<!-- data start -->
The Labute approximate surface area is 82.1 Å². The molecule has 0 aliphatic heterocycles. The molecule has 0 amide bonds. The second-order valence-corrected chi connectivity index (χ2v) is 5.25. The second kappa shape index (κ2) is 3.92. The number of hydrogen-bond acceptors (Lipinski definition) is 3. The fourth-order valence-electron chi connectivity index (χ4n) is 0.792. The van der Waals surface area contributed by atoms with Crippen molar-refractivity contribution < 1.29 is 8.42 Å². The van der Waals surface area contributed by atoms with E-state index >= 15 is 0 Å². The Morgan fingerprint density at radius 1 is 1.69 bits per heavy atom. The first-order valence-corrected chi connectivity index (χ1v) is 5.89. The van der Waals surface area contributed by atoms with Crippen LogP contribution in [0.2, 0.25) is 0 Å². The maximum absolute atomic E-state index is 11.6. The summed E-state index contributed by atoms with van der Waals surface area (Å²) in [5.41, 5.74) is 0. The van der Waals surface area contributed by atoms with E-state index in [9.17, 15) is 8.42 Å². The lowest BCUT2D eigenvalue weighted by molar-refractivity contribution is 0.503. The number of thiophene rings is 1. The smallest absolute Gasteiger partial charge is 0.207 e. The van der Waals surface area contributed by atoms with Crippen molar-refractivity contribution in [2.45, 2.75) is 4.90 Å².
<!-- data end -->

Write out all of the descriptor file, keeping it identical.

The Labute approximate surface area is 82.1 Å². The molecule has 0 aliphatic heterocycles. The molecule has 0 amide bonds. The second-order valence-corrected chi connectivity index (χ2v) is 5.25. The second kappa shape index (κ2) is 3.92. The number of hydrogen-bond acceptors (Lipinski definition) is 3. The fourth-order valence-electron chi connectivity index (χ4n) is 0.792. The van der Waals surface area contributed by atoms with Crippen molar-refractivity contribution < 1.29 is 8.42 Å². The van der Waals surface area contributed by atoms with E-state index >= 15 is 0 Å². The Morgan fingerprint density at radius 1 is 1.69 bits per heavy atom. The first-order valence-corrected chi connectivity index (χ1v) is 5.89. The van der Waals surface area contributed by atoms with Crippen LogP contribution in [0.2, 0.25) is 0 Å². The maximum absolute atomic E-state index is 11.6. The summed E-state index contributed by atoms with van der Waals surface area (Å²) in [5.41, 5.74) is 0. The van der Waals surface area contributed by atoms with E-state index in [9.17, 15) is 8.42 Å². The lowest BCUT2D eigenvalue weighted by molar-refractivity contribution is 0.503. The number of thiophene rings is 1. The smallest absolute Gasteiger partial charge is 0.207 e. The van der Waals surface area contributed by atoms with Crippen molar-refractivity contribution in [2.45, 2.75) is 4.90 Å².